The GitLab DevOps lifecycle contains the Plan stage. The product vision of Plan is to enable all people in any size organization to:
Large enterprises are continually working on increasingly more complex and larger scope initiatives that cut across multiple teams and even departments, spanning months, quarters, and even years. GitLab's vision is to allow organizing these initiatives into powerful multi-level work breakdown plans and enable tracking the execution of them over time, to be extremely simple and insightful. In addition, GitLab should highlight which opportunities have higher ROI, helping teams make strategic business planning decisions.
GitLab will leverage timeline-based roadmap visualizations to help enterprises plan from small time scales (e.g. 2 week sprints for development teams) to large time scales (e.g. annual strategic initiatives for entire departments). Enhanced issues and issue boards capabilities will allow more versatile and powerful backlog grooming and cross-sprint planning functionality.
GitLab will enable teams to track execution of these plans over time. In addition to roadmap views as well as existing time tracking and story point estimation features (called weights in GitLab), GitLab workflow management will also be improved with group-level customized workflows integrated into boards, as well as burndown and burnup charts also integrated into boards.
GitLab will help teams identify high ROI opportunities, by organizing and surfacing initiatives with relatively large benefits (as entered by team members) and relatively low costs (via rolled up effort estimates at the epic level).
GitLab supports enterprise Agile portfolio and project management frameworks, including Scaled Agile Framework (SAFe), Scrum, and Kanban.
See how GitLab team members themselves use GitLab Agile PPM to create GitLab, as of GitLab 11.4.
Large enterprises, especially those in highly-regulated industries such as finance and healthcare, rely on governance frameworks in their planning and execution, in order to mitigate a variety of business risks.
GitLab will be improved with customized workflows integrated into boards, supporting the specific governed workflow stages in a particular organization. Also, GitLab will have custom fields, enabling the level of oversight and standardization required in the given large company.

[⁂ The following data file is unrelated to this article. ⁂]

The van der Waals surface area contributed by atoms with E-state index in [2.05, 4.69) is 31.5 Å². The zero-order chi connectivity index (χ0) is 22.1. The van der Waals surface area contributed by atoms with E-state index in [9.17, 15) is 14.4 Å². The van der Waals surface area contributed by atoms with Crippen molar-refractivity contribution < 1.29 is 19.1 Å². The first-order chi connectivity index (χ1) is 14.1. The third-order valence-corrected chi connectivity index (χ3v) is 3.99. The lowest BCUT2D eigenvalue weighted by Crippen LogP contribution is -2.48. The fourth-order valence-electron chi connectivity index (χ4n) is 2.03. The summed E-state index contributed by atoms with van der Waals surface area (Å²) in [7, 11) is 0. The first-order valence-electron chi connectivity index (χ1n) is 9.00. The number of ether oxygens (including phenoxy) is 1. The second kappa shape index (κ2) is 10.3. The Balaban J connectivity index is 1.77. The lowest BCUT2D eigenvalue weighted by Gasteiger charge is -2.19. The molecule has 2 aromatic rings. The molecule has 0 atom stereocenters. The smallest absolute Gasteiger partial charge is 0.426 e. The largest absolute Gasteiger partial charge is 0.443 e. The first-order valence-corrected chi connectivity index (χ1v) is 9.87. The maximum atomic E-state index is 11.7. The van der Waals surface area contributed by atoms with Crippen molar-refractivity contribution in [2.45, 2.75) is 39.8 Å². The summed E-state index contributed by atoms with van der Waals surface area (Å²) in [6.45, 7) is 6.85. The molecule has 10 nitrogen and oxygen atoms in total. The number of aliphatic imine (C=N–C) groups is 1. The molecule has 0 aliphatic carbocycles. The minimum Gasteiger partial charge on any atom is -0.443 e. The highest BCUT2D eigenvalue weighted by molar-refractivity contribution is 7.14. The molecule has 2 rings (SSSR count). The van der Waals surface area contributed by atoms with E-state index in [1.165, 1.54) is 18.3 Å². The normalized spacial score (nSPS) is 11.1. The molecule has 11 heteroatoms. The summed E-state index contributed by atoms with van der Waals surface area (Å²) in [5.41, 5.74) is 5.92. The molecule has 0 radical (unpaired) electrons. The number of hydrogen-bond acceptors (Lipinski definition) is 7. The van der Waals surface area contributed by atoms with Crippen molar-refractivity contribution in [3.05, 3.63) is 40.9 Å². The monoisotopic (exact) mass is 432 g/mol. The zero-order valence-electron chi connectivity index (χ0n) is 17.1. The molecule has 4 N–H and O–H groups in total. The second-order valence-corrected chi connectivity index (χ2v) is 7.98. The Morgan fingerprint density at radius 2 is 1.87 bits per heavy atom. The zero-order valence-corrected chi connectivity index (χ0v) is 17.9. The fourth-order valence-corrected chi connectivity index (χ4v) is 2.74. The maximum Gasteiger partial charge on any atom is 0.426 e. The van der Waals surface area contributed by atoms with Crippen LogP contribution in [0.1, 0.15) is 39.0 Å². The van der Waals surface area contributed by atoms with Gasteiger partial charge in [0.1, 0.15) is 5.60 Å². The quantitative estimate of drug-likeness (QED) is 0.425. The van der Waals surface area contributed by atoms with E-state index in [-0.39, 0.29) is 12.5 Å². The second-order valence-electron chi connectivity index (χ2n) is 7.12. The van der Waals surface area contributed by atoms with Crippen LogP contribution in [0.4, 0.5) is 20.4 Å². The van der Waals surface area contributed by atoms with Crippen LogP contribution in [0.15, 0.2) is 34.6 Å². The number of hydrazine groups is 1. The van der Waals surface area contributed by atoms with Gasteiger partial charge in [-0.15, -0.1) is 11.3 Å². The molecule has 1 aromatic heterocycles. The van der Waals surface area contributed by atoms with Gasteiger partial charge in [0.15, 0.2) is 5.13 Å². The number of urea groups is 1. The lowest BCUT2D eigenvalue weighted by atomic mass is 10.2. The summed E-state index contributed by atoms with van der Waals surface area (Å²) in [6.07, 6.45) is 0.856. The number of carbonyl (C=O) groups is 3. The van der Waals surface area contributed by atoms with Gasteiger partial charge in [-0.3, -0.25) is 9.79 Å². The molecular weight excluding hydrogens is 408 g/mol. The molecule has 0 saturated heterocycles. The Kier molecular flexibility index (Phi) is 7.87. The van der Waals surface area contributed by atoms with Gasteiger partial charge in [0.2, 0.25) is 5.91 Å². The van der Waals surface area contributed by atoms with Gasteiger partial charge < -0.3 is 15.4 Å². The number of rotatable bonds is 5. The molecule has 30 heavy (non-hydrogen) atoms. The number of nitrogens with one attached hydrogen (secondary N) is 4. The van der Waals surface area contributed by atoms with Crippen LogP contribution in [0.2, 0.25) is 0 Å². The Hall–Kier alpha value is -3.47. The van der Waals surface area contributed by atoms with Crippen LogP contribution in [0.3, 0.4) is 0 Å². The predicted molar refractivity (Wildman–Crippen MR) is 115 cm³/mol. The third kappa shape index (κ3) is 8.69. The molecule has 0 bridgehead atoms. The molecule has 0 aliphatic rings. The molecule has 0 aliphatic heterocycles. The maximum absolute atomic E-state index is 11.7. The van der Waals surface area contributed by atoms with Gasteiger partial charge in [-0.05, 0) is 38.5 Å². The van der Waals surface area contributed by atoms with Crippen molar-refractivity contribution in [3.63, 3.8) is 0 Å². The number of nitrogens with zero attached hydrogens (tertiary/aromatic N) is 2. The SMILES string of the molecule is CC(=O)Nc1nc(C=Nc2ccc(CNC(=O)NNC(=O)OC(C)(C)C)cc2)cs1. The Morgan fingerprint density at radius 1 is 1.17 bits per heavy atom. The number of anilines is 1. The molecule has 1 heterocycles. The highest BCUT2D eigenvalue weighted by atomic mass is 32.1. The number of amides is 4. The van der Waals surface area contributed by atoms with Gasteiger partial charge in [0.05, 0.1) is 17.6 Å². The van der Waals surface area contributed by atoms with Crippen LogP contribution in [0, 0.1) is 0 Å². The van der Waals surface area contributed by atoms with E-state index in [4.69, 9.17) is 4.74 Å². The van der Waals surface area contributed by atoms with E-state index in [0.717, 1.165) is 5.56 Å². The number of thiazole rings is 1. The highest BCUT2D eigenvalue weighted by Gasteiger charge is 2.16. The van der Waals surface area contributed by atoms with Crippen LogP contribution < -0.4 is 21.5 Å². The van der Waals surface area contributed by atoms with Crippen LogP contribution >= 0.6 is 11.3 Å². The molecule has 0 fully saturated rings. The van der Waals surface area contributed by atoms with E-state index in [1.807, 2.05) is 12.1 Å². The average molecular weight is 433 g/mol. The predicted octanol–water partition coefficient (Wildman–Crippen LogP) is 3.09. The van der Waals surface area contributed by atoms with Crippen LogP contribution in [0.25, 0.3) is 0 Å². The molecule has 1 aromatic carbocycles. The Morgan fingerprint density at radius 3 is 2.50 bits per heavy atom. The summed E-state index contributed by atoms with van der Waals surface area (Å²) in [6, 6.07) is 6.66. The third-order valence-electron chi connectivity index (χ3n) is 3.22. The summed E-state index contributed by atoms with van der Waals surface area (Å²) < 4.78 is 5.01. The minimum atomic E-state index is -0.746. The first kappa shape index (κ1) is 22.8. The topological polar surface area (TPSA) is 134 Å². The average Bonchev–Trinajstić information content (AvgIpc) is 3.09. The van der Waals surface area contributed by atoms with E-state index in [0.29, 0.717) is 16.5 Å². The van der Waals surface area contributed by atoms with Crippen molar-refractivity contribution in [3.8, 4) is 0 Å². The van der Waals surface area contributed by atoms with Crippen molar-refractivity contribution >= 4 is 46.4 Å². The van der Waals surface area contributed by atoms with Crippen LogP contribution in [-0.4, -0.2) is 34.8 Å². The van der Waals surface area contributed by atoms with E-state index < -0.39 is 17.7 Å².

The enterprise software industry is quickly transitioning to an Agile DevOps delivery model, where the focus is no longer only on getting bits and bytes out the door, but instead on shipping iterative business value continuously to end users, with rapid customer feedback.
GitLab will be enhanced with value streams and analytics built natively into the application itself. Customized workflows will allow teams to define their own value streams, relevant to their own company, their own customers, and their own industry. GitLab will surface VSM (value stream management) style metrics, such as cycle time, lead time, and deployment frequency, aggregated and rolled up, per an individual team, across multiple teams within a department, or even across the entire organization. Since GitLab is the first single application for the entire DevOps lifecycle, these metrics will allow teams to quickly identify and pinpoint process gaps and areas needing urgent improvement.
Many organizations create applications with rigorous requirements that need to be accurately tracked, and accounted for before developing the software, during, and afterward. Larger requirements need to be further broken down into smaller ones, with the relationships closely documented. This also ensures effective change control. That is, if a requirement changes, the team should be able to see the downstream impact immediately. Requirements management in GitLab addresses these problems and use cases.
Many organizations manage quality through both manual and automated testing. These are supported by artifacts such as test plans, test cases, and test execution runs, and having them integrate back with documented issues and feature requirements, allowing for feature-test traceability and quantifying that coverage. Quality management in GitLab addresses these problems and use cases.
Teams leverage GitLab search to quickly search for relevant content, enabling stronger intra-team and cross-team collaboration through discovery of all GitLab data.
GitLab supports deep Jira integration, allowing teams to use Jira for issue mangement, but still leveraging the benefits of GitLab source control and other native GitLab features.
We follow the general prioritization process of the Product Team. In particular, we consider reach, impact, confidence, and effort to identify and plan changes in upcoming milestones (monthly iterations).
We love community code contributions to GitLab. Read this guide to get started.
Please also participate in our issue tracker. You can file bugs, propose new features, suggest design improvements, or continue a conversation on any one of these. Simply open a new issue or comment on an existing one.
You can also contact me (Victor) via the channels on my profile page.
There are a number of other issues that we've identified as being interesting that we are potentially thinking about, but do not currently have planned by setting a milestone for delivery. Some are good ideas we want to do, but don't yet know when; some we may never get around to, some may be replaced by another idea, and some are just waiting for that right spark of inspiration to turn them into something special.
Remember that at GitLab, everyone can contribute! This is one of our fundamental values and something we truly believe in, so if you have feedback on any of these items you're more than welcome to jump into the discussion. Our vision and product are truly something we build together!
notin issue/mr/epic list views and boards Starter